Some of Twitter’s past verification decisions have been extremely controversial. In 2017, the company was criticized for giving a blue checkmark to Jason Kessler, the organizer of the deadly white nationalist “Unite the Right” rally in Charlottesville, Virginia. That prompted a lot of criticism of Twitter. Soon after, the company took away verification from Kessler, white nationalist Richard Spencer, and a handful of other extremists, and announced it was pausing its entire process to rethink its policy on the matter. Since then, the company says it has still verified some high-priority accounts like health experts during the Covid-19 pandemic and politicians running for office — but it hasn’t had a standardized process.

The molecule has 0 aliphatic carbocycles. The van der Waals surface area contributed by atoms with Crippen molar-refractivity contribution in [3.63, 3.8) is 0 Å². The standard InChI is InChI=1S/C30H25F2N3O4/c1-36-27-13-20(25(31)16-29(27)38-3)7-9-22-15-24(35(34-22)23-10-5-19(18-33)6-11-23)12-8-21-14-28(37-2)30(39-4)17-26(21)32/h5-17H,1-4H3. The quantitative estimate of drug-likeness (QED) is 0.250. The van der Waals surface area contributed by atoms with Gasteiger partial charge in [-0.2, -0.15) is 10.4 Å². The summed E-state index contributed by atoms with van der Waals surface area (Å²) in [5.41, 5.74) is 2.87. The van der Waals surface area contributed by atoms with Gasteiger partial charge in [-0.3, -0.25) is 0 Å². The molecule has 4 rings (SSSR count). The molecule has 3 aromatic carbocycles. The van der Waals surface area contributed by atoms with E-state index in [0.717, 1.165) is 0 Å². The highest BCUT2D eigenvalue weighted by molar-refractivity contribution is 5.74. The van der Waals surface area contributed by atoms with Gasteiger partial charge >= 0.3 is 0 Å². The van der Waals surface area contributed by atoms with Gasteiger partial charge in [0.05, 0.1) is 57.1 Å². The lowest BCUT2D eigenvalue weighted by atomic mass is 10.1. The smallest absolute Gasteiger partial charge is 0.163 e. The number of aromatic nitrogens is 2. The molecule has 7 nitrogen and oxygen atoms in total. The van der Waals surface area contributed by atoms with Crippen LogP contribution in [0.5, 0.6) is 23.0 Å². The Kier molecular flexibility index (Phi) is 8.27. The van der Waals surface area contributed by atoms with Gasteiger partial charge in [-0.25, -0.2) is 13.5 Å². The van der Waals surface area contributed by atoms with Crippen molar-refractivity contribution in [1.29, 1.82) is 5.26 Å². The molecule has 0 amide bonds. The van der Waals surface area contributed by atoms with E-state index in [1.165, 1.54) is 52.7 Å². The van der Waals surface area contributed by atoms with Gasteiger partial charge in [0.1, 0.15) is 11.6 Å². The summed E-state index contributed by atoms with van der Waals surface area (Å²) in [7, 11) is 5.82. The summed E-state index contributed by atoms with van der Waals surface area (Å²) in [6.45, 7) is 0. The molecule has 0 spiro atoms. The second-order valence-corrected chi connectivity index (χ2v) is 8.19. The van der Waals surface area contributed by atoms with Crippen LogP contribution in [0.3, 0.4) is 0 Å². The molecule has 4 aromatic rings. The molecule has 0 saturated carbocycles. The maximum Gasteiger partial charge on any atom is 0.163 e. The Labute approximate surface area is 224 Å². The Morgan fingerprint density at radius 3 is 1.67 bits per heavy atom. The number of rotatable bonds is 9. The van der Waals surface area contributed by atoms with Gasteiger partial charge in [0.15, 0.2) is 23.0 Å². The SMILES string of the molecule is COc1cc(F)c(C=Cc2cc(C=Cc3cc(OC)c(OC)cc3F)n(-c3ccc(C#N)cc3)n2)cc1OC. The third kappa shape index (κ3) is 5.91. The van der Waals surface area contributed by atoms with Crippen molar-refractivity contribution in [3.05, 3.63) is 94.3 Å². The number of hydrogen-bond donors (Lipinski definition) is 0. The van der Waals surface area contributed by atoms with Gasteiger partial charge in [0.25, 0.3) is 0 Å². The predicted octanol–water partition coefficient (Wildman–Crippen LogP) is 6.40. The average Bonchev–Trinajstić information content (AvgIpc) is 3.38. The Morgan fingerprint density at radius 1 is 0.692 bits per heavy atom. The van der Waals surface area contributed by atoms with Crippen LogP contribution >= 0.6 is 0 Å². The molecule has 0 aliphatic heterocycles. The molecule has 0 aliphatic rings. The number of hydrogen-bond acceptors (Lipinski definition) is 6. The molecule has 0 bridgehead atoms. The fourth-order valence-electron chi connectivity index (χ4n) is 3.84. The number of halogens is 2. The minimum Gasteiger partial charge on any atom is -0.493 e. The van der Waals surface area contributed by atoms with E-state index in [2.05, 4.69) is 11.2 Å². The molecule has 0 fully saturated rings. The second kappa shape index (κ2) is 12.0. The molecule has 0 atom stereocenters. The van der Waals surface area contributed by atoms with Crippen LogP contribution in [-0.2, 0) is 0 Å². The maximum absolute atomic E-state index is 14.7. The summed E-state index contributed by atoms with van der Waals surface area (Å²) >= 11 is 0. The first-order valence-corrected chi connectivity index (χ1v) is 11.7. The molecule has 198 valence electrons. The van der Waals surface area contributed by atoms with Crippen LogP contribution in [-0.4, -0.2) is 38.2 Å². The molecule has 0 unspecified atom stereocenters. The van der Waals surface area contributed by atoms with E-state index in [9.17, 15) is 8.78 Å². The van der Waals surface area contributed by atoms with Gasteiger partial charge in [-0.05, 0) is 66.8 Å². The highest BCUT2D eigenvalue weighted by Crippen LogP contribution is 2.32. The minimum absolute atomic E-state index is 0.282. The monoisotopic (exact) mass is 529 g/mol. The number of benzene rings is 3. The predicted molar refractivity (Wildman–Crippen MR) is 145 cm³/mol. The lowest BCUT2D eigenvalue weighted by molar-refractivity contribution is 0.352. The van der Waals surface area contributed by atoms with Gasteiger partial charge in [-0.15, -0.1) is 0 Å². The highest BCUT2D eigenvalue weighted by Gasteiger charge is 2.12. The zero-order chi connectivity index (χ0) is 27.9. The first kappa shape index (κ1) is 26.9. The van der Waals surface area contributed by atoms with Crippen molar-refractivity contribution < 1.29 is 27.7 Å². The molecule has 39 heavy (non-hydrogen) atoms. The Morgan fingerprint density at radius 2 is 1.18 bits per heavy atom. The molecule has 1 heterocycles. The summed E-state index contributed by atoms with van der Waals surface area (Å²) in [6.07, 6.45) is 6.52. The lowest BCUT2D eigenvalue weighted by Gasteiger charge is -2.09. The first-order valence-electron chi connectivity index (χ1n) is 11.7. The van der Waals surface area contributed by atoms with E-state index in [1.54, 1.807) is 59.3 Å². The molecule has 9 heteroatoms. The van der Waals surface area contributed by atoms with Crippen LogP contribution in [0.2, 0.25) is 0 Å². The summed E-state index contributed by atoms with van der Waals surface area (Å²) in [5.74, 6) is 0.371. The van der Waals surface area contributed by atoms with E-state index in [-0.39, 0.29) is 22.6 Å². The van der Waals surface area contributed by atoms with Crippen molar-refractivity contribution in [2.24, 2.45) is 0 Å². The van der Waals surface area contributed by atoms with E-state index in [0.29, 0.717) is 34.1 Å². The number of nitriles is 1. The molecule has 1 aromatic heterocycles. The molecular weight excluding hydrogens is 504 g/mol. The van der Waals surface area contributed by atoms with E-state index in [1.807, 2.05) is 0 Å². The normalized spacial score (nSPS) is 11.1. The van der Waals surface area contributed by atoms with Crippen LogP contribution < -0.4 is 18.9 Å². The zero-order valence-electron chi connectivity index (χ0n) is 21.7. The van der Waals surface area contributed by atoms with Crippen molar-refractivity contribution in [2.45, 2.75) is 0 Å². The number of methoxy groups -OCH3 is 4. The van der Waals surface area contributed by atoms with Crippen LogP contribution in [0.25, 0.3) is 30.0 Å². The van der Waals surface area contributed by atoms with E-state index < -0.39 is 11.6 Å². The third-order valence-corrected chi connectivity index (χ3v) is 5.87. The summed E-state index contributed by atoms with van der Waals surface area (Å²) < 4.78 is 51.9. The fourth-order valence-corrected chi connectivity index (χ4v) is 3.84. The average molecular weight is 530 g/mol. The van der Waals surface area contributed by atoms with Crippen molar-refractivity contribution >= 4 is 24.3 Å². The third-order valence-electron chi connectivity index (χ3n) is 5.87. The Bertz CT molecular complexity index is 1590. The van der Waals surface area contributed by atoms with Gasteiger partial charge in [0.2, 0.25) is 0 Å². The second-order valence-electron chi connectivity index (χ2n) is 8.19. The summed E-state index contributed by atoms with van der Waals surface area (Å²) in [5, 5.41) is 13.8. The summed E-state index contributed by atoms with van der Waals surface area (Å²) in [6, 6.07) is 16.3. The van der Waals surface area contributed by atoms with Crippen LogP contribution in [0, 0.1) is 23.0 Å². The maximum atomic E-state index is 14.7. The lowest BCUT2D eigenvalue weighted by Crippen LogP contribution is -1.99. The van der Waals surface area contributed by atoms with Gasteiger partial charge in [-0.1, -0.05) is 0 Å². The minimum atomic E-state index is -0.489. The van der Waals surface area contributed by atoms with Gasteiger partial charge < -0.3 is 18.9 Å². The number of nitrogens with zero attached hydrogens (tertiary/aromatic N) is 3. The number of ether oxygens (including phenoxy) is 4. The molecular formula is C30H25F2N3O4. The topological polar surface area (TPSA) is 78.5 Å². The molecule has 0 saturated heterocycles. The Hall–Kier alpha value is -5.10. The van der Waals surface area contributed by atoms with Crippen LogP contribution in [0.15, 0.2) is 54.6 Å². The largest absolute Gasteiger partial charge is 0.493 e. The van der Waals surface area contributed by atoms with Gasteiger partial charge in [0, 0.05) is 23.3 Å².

In November 2020, Twitter shared a draft policy for a new verification process and asked for public comment on the matter. The company received 22,000 survey responses in two weeks. That volume shows how much people care about this process — and for good reason.

Politicians running for Congress have argued that they’re less electable without a checkmark. Journalists use it to show their followers that they’re credible news sources. And influencers use verification as a status symbol to gain promotional deals.

Because of the high volume of politicians in particular who use Twitter, the platform also attracts political scrutiny over who Twitter decides is verified or not, and inevitable accusations that Twitter is favoring certain people or parties over others.

While Twitter’s move toward making a standard verification process is a step in the right direction for transparency, we’ll likely see a lot of debate about the application of these rules in the months to come.